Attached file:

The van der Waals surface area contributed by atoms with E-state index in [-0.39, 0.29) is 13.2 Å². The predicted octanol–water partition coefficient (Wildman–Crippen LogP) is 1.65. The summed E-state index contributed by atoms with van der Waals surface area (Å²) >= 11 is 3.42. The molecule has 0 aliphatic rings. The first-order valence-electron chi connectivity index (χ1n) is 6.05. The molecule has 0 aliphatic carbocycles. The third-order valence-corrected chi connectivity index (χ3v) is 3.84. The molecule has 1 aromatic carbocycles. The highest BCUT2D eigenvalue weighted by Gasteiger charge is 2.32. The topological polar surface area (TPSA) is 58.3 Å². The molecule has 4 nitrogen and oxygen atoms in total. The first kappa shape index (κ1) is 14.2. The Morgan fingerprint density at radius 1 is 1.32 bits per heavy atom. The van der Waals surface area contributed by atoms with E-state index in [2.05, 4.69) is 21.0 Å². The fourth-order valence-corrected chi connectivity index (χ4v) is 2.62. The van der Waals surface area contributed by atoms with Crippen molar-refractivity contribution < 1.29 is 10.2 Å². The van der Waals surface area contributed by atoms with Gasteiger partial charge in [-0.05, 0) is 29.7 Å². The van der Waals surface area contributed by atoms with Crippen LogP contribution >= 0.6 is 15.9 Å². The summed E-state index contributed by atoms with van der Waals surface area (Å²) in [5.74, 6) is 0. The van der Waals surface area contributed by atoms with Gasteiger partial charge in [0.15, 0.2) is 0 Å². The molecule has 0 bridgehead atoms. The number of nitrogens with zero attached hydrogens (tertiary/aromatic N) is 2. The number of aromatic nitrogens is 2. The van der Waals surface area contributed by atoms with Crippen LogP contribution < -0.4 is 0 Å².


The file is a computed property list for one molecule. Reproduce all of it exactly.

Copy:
The van der Waals surface area contributed by atoms with E-state index in [-0.39, 0.29) is 13.2 Å². The predicted octanol–water partition coefficient (Wildman–Crippen LogP) is 1.65. The summed E-state index contributed by atoms with van der Waals surface area (Å²) >= 11 is 3.42. The molecule has 0 aliphatic rings. The first-order valence-electron chi connectivity index (χ1n) is 6.05. The molecule has 0 aliphatic carbocycles. The third-order valence-corrected chi connectivity index (χ3v) is 3.84. The molecule has 1 aromatic carbocycles. The highest BCUT2D eigenvalue weighted by Gasteiger charge is 2.32. The topological polar surface area (TPSA) is 58.3 Å². The molecule has 4 nitrogen and oxygen atoms in total. The first kappa shape index (κ1) is 14.2. The Morgan fingerprint density at radius 1 is 1.32 bits per heavy atom. The van der Waals surface area contributed by atoms with E-state index in [2.05, 4.69) is 21.0 Å². The fourth-order valence-corrected chi connectivity index (χ4v) is 2.62. The van der Waals surface area contributed by atoms with Crippen molar-refractivity contribution < 1.29 is 10.2 Å². The van der Waals surface area contributed by atoms with Gasteiger partial charge in [-0.05, 0) is 29.7 Å². The van der Waals surface area contributed by atoms with Crippen LogP contribution >= 0.6 is 15.9 Å². The summed E-state index contributed by atoms with van der Waals surface area (Å²) in [5.74, 6) is 0. The van der Waals surface area contributed by atoms with Gasteiger partial charge in [0.15, 0.2) is 0 Å². The molecule has 0 bridgehead atoms. The number of nitrogens with zero attached hydrogens (tertiary/aromatic N) is 2. The number of aromatic nitrogens is 2. The van der Waals surface area contributed by atoms with Crippen LogP contribution < -0.4 is 0 Å².